Which is best? Rome or Venice Jewish Ghetto?

Welcome to Cruise Critic! If you'd like to participate on our forums by joining in the conversation, please Register Now! Be sure to visit our FAMOUS Roll Call forums, where you can meet other cruisers sailing with you and share a tour or shore excursion and SAVE MONEY!

** Please post your recommendations ONLY in response to request...do not start a new thread. Thanks!
Italy Ports
Capri, Florence, Genoa, Naples, Palermo, portofino, Rome, Sardinia, Sorrento, Taormina, Venice
Posting Rules
You may not post new threads
You may not post replies
You may not post attachments
You may not edit your posts
BB code is On
Smilies are On
[IMG] code is On
HTML code is Off
All times are GMT -4.
The time now is 07:44 AM.
#1
little Rock Ar
615 Posts
Joined Apr 2009
We are limited on time but were wondering which one would be the best and should we get a guided tour or try to do it on our own?Just us 3 sisters. Thanks for any info Julie
Expand Signature
Collapse Signature
Carnival Jubilee 2000 Carnival Inspiration 2002 Disney Wonder 2004 carnival Spirit 2005 Carnival Freedom 2007 Carnival Spirit 2008 Norwegian Spirit 2009 Princess Ruby 2010 NCL Dawn 2011
#2
20,360 Posts
Joined Mar 2005
How do you define best?

The Roman Jewish quarter (later ghetto) was home to Jews from the time of the Roman Republic. It was home to one of the only Jewish communities transplanted from Israel before the diaspora, and the community has its own very old traditions (different from Ashke**** or Sephardic).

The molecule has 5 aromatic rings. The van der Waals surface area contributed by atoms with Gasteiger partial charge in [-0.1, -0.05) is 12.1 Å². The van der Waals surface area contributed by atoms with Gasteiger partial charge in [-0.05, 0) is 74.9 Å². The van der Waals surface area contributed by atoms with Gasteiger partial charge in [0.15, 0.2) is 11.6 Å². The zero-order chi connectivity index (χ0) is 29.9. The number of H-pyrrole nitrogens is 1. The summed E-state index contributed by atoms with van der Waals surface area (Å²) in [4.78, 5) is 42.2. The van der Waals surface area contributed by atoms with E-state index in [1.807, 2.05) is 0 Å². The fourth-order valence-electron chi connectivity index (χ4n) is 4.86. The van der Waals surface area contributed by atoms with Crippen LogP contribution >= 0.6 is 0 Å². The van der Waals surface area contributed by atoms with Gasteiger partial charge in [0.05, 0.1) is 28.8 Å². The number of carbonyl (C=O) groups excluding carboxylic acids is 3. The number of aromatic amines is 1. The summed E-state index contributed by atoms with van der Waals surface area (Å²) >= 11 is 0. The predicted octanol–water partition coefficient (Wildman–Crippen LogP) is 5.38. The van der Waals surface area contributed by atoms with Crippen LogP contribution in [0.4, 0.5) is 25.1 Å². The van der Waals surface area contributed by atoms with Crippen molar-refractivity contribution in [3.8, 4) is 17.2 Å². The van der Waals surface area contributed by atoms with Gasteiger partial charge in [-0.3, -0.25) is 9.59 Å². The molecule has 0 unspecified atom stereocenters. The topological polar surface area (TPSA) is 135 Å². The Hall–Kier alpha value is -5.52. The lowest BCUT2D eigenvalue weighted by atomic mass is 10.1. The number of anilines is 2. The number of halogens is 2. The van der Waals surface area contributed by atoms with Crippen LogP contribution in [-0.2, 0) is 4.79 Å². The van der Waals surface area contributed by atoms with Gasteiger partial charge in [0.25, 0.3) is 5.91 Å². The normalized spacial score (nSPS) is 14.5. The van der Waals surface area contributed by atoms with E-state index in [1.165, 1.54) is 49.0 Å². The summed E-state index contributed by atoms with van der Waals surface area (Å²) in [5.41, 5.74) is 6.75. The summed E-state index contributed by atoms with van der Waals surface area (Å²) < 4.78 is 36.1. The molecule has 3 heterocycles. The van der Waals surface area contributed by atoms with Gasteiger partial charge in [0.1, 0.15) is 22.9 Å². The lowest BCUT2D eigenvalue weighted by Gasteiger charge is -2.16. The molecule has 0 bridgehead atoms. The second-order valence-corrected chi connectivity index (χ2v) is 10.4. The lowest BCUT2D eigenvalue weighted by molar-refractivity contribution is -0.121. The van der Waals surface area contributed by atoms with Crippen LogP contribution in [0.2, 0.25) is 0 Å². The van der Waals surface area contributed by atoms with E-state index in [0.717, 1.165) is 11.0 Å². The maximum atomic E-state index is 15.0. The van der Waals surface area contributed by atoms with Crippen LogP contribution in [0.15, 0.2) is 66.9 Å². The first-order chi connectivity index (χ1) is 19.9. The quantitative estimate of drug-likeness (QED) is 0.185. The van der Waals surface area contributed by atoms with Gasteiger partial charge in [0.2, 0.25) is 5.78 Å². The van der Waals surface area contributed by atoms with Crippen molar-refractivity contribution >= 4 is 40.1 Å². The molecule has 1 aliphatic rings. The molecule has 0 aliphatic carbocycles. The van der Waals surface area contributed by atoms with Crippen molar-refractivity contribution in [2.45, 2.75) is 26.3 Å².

The Jewish ghetto in Venice was the origin of the term "ghetto"; the first place where the Jews were sequestered and locked in from sunset to sunrise in the early 16th century. Despite these restrictions, Jews in Venice were actually treated better than those in many other places and were also among the first to be "freed" from the ghetto. Of course, we all know about the "Merchant of Venice" but Jews were also allowed to become doctors and were both respected and feared for their learning.

Both areas are still very evocative and also very much central to modern Jews living in these cities today.

So.....which is best? I don't think I could decide.
Expand Signature
Collapse Signature
Wherever the wind takes me I travel as a visitor. (Horace)
#3
Florida
4,036 Posts
Joined Sep 2006
Cynthia gave excellent background. If I may a few points which might be of interest and/or help you decide which one to see:

1) It was Napoleon who freed the Venetian restriction on the Jews.

2) Not only were Venetian Jews allowed to be doctors, but the Doge's doctor was always Jewish (who, though he had to wear the costume required of all Jews, he alone was allowed out at night to visit his patient.

3) The Papal States treated the Jews worse than just about anyone else. Very restrictive occupational limitations; disgusting annual rituals; that sort of thing. The Jews had some persecution in the early days, but once the CHurch gained power, things became (and stayed) very nasty. At least partially because of these restrictions, the Jews of Rome were bereft of scholars. This was not true of Venice.

I've visited both several times. If I had to recommend one over the other, it would be Venice.
#4
San Diego
7,232 Posts
Joined Oct 2007
In Venice in order to see the "secret synagogues" you must take a tour from the Jewish Museum. The tours run on a regular schedule and you don't need to book in advance.
The tours run every half hour or so starting around 10AM.
You can find out more at jewish ghetto dot it
Expand Signature
Collapse Signature
UP next:
Splendor March 24,2018-annual Mexican "honeymoon"



#5
little Rock Ar
615 Posts
Joined Apr 2009
Originally posted by cruisemom42
How do you define best?

The Roman Jewish quarter (later ghetto) was home to Jews from the time of the Roman Republic. It was home to one of the only Jewish communities transplanted from Israel before the diaspora, and the community has its own very old traditions (different from Ashke**** or Sephardic).